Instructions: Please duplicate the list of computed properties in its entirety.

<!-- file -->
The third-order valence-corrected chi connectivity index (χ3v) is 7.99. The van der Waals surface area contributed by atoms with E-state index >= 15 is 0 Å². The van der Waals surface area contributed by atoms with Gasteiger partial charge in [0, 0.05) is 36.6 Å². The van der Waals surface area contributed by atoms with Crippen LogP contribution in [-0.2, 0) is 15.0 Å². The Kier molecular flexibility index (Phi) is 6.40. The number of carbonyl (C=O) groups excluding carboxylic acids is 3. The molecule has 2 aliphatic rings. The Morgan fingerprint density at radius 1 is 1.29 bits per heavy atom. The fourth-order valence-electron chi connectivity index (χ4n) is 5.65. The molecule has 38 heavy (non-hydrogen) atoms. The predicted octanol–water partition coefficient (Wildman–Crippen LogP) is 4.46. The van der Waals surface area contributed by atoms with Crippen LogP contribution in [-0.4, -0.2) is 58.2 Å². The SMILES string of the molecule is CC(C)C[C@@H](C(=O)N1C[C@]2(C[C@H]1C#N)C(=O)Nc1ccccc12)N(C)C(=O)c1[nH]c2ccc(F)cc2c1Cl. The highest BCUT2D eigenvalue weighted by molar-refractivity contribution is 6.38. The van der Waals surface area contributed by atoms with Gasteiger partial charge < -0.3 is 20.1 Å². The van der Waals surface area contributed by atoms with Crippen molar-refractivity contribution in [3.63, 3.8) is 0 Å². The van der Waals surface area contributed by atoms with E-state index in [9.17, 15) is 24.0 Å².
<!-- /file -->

The third-order valence-corrected chi connectivity index (χ3v) is 7.99. The van der Waals surface area contributed by atoms with E-state index >= 15 is 0 Å². The van der Waals surface area contributed by atoms with Gasteiger partial charge in [0, 0.05) is 36.6 Å². The van der Waals surface area contributed by atoms with Crippen LogP contribution in [-0.2, 0) is 15.0 Å². The Kier molecular flexibility index (Phi) is 6.40. The number of carbonyl (C=O) groups excluding carboxylic acids is 3. The molecule has 2 aliphatic rings. The Morgan fingerprint density at radius 1 is 1.29 bits per heavy atom. The fourth-order valence-electron chi connectivity index (χ4n) is 5.65. The molecule has 38 heavy (non-hydrogen) atoms. The predicted octanol–water partition coefficient (Wildman–Crippen LogP) is 4.46. The van der Waals surface area contributed by atoms with Crippen LogP contribution in [-0.4, -0.2) is 58.2 Å². The SMILES string of the molecule is CC(C)C[C@@H](C(=O)N1C[C@]2(C[C@H]1C#N)C(=O)Nc1ccccc12)N(C)C(=O)c1[nH]c2ccc(F)cc2c1Cl. The highest BCUT2D eigenvalue weighted by molar-refractivity contribution is 6.38. The van der Waals surface area contributed by atoms with Gasteiger partial charge < -0.3 is 20.1 Å². The van der Waals surface area contributed by atoms with Crippen molar-refractivity contribution in [3.63, 3.8) is 0 Å². The van der Waals surface area contributed by atoms with E-state index in [9.17, 15) is 24.0 Å².